March 12, 2008

Understanding how the universe is made
SMU physicists help build CERN's massive particle detector

SMU scientists are one step closer to understanding some of the basic forces that shape the universe with the recent installation of the 7,000-ton subatomic particle detector they helped build for the Large Hadron Collider in Geneva, Switzerland.

Ryszard Stroynowski

“This is the biggest science project ever, as far as I know, and probably the most complex,” said SMU Physics Department Chairman Ryszard Stroynowski. “It’s also on the very leading edge of science. I think it provides opportunities for SMU students and researchers to be part of great discoveries, and those types of things don’t come more than a couple times in a lifetime.”

Lowering the final piece of the Atlas particle detector into an underground chamber on Feb. 29 effectively ended the construction phase of the largest particle accelerator in the world. The federal government provided funds for U.S. physicists to participate in the CERN (European Center for Nuclear Research) international project after Congress cancelled funding for the Superconducting Super Collider near Waxahachie (outside Dallas) in 1993.

The Large Hadron Collider is a 27-kilometer enclosed, circular racetrack that will use a magnetic field to propel high energy protons into each other when it begins operating this summer. Those collisions will release even smaller pieces of matter, and the Atlas particle detector will help measure the tracks they leave. This huge, international project is directed at finding the Higgs boson, the subatomic “God particle” that physicists believe could help explain the origin of the universe.

Here’s the theory behind the Higgs boson: All particles had no mass just after the “Big Bang.” As the Universe cooled and the temperature fell below a critical value, an invisible force field composed of subatomic particles called the “Higgs boson” developed throughout the cosmos. Particles that interact with the field gain mass and particles that never interact have no mass. But the theory remains unproven because no one has ever seen the Higgs boson at work.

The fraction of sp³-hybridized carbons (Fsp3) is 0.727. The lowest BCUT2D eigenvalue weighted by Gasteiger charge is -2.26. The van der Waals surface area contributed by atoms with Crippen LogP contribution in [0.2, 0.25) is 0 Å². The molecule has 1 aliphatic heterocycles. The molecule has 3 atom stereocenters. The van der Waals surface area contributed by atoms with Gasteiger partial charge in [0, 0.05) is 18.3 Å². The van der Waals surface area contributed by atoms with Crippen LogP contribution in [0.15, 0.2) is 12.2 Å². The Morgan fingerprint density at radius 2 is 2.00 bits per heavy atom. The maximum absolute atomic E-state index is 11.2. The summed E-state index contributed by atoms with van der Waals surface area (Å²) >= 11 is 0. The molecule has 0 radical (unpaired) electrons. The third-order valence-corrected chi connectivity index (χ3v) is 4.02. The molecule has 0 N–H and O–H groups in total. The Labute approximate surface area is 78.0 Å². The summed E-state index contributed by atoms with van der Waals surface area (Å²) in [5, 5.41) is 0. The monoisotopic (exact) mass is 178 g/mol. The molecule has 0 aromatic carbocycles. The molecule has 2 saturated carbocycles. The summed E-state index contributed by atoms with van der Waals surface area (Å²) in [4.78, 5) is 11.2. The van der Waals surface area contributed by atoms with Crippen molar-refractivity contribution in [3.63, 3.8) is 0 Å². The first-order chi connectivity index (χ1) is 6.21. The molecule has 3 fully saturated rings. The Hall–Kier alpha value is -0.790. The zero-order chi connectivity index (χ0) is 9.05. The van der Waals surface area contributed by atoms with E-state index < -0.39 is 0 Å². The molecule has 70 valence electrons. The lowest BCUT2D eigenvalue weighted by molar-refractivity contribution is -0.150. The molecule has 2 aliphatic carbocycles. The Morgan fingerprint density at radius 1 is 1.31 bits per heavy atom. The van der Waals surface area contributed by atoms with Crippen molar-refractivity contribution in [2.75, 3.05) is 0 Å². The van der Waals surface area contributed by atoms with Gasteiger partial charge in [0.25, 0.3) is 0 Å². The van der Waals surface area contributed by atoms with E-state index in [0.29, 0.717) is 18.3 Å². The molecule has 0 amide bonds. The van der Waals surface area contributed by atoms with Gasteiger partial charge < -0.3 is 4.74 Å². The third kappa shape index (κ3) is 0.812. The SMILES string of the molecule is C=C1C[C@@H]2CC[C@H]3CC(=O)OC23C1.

Atlas particle detector is lowered into position.

Stroynowksi is U.S. Coordinator for the Liquid Argon Calorimeter at the heart of the Atlas particle detector, which will track the high-energy debris left by the collision of particles. Of the almost 2,100 participants in the ATLAS collaboration, about 420 are U.S. physicists, engineers, and graduate students from 38 universities and four national laboratories, and these U.S. collaborators are supported by the U.S. Department of Energy and the National Science Foundation (NSF).

SMU Physics Department faculty members Robert Kehoe and Jingbo Ye have worked with Stroynowski on the project, as well as Fredrick Olness, who helped with theoretical calculations. Postdoctoral students Julia Hoffman, David Joffe, Daniel Goldin, Peter Renkel and Haleh Hadavand are part of the team, as well as graduate students Ana Firan, Renat Ishmukhametov, Kamile Dindar, Azzedin Kasmi, Ryan Rios, Rozmin Daya, Yuri Ilchenko, Zihua Liang, Travis Howe and Pavel Zarzhitsky.

“We’re proud of the teams involved in this international scientific endeavor -- one of the largest collaborative efforts ever attempted in the physical sciences,” said Dennis Kovar, acting associate director for High Energy Physics in the U.S. Department of Energy’s Office of Science. “This technical landmark brings us a huge step closer to unveiling a new level of understanding of our universe.”

“The experiment will start detecting collisions when the accelerator starts working, and then we will have to process the data and look at it for years to come,” Stroynowski said. “The real fun starts at the end of this year.”

# # #